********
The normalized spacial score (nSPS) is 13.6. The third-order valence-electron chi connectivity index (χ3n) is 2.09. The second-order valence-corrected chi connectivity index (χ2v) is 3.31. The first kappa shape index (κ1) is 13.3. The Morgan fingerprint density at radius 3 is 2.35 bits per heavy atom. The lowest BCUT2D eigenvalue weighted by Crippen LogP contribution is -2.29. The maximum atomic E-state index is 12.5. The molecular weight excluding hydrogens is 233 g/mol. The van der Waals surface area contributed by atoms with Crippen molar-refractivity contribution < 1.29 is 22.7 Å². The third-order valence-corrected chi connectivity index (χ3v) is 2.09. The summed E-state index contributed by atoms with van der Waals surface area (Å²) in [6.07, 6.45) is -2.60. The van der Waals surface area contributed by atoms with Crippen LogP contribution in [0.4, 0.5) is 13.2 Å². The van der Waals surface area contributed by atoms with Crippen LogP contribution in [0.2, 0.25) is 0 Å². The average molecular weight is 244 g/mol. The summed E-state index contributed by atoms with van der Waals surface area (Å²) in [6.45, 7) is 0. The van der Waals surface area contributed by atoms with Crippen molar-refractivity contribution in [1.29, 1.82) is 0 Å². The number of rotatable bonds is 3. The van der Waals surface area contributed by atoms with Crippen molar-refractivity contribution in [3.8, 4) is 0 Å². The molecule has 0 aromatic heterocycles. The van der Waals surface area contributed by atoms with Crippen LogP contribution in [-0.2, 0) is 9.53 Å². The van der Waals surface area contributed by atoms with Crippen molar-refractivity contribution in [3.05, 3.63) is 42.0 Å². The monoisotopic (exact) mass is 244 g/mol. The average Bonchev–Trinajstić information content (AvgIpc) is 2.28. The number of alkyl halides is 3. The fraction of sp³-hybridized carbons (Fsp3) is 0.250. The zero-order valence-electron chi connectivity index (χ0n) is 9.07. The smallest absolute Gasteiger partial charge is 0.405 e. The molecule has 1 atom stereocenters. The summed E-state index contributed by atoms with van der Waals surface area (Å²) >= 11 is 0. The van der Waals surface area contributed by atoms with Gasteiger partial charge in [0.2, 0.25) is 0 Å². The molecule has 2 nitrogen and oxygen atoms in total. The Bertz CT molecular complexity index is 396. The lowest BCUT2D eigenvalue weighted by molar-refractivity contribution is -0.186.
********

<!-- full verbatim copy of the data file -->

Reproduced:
The normalized spacial score (nSPS) is 13.6. The third-order valence-electron chi connectivity index (χ3n) is 2.09. The second-order valence-corrected chi connectivity index (χ2v) is 3.31. The first kappa shape index (κ1) is 13.3. The Morgan fingerprint density at radius 3 is 2.35 bits per heavy atom. The lowest BCUT2D eigenvalue weighted by Crippen LogP contribution is -2.29. The maximum atomic E-state index is 12.5. The molecular weight excluding hydrogens is 233 g/mol. The van der Waals surface area contributed by atoms with Crippen molar-refractivity contribution < 1.29 is 22.7 Å². The third-order valence-corrected chi connectivity index (χ3v) is 2.09. The summed E-state index contributed by atoms with van der Waals surface area (Å²) in [6.07, 6.45) is -2.60. The van der Waals surface area contributed by atoms with Crippen LogP contribution in [0.4, 0.5) is 13.2 Å². The van der Waals surface area contributed by atoms with Crippen LogP contribution in [0.2, 0.25) is 0 Å². The average molecular weight is 244 g/mol. The summed E-state index contributed by atoms with van der Waals surface area (Å²) in [6.45, 7) is 0. The van der Waals surface area contributed by atoms with Crippen molar-refractivity contribution in [1.29, 1.82) is 0 Å². The number of rotatable bonds is 3. The van der Waals surface area contributed by atoms with Crippen molar-refractivity contribution in [3.8, 4) is 0 Å². The molecule has 0 aromatic heterocycles. The van der Waals surface area contributed by atoms with Crippen LogP contribution in [-0.2, 0) is 9.53 Å². The van der Waals surface area contributed by atoms with Crippen molar-refractivity contribution in [3.05, 3.63) is 42.0 Å². The monoisotopic (exact) mass is 244 g/mol. The average Bonchev–Trinajstić information content (AvgIpc) is 2.28. The number of alkyl halides is 3. The fraction of sp³-hybridized carbons (Fsp3) is 0.250. The zero-order valence-electron chi connectivity index (χ0n) is 9.07. The smallest absolute Gasteiger partial charge is 0.405 e. The molecule has 1 atom stereocenters. The summed E-state index contributed by atoms with van der Waals surface area (Å²) >= 11 is 0. The van der Waals surface area contributed by atoms with Gasteiger partial charge in [0.2, 0.25) is 0 Å². The molecule has 2 nitrogen and oxygen atoms in total. The Bertz CT molecular complexity index is 396. The lowest BCUT2D eigenvalue weighted by molar-refractivity contribution is -0.186.